Document Type

Research Paper


When a person becomes a witness to a crime he or she is often asked to recall the event when the police arrive. Of particular interest is the verbal description of the offender. A verbal description can aid in locating suspects still in the vicinity; however, under certain circumstances the verbal description can hinder the subsequent recognition of the culprit. This is referred to as verbal overshadowing. Recent research has demonstrated that verbal overshadowing occurs when the witness is forced to provide details of the offender that are not readily available to the witness. When witnesses are allowed instead to provide free recall of the offender, subsequent recognition is not hindered. Non-verbal methods for describing faces have been used by agencies such as the FBI for years. To assist in constructing facial composites of perpetrators, the FBI developed the FBI Facial Identification Catalog. In the catalog images of faces representing various features are displayed. For example, rather than describing the feature of having a long nose, the witness can simply point to a page of pictures of long noses. In eyewitness studies, feature description tasks are often designed as bi-polar opposites on Likert-type scales. For example, did the suspect have a SHORT NOSE 1 2 3 4 5 6 7 LONG NOSE? This verbal task can easily be modified such that a picture of a Short Nose and a picture of a Long Nose anchor the Likert- type scale eliminating the verbal component. A procedure such as this might allow for more detailed questioning without running the risk of verbal overshadowing. The present study examines the effect of verbal overshadowing when participants were given either warned detail recall or forced detail recall when assigned to either a verbal or pictorial description condition. It was hypothesized that participants in the pictorial warning condition would display a significantly smaller verbal overshadowing effect than participants in the other conditions.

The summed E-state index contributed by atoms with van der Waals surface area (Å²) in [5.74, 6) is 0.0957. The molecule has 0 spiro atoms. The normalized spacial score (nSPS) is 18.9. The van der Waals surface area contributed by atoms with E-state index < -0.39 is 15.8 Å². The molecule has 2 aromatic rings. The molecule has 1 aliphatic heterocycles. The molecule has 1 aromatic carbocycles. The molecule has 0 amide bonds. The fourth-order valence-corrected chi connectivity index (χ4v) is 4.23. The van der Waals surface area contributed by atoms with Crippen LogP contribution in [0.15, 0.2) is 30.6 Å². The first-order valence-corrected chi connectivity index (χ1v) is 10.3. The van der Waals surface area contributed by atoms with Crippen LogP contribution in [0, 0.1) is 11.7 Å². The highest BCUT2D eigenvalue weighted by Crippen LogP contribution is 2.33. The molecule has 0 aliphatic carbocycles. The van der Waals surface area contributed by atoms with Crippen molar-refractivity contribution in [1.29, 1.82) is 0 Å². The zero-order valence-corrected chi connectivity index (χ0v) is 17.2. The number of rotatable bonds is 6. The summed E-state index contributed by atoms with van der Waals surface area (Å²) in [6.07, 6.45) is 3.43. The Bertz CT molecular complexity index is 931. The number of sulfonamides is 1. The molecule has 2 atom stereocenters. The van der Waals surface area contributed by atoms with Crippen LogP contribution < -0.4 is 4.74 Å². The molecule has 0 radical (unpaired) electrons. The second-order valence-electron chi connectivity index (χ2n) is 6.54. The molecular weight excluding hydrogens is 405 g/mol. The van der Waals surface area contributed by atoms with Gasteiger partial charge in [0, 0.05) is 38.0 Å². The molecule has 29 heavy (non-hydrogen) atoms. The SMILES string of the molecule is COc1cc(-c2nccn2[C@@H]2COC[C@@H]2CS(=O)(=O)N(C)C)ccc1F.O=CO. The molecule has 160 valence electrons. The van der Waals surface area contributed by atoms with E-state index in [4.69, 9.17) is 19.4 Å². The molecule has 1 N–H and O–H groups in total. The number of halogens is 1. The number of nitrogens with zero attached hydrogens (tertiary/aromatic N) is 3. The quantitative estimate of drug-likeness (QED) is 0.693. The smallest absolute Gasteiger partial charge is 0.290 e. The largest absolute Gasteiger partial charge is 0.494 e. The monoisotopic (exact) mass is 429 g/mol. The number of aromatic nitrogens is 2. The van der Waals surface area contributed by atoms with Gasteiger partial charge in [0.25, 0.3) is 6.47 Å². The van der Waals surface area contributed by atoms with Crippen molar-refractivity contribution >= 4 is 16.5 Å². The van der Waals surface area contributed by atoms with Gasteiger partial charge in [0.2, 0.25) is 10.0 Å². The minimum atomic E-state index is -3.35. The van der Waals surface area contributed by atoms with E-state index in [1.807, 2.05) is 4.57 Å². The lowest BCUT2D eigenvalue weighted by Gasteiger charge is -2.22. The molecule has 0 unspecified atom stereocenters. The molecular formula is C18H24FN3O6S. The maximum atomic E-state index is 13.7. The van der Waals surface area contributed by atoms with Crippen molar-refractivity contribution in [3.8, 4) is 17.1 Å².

Publication Date


Journal Title

Conference Proceedings: Undergraduate Social Science Research Conference





First Page


Last Page



©2002 by the University of Northern Iowa



File Format



University of Northern Iowa


Cedar Falls, IA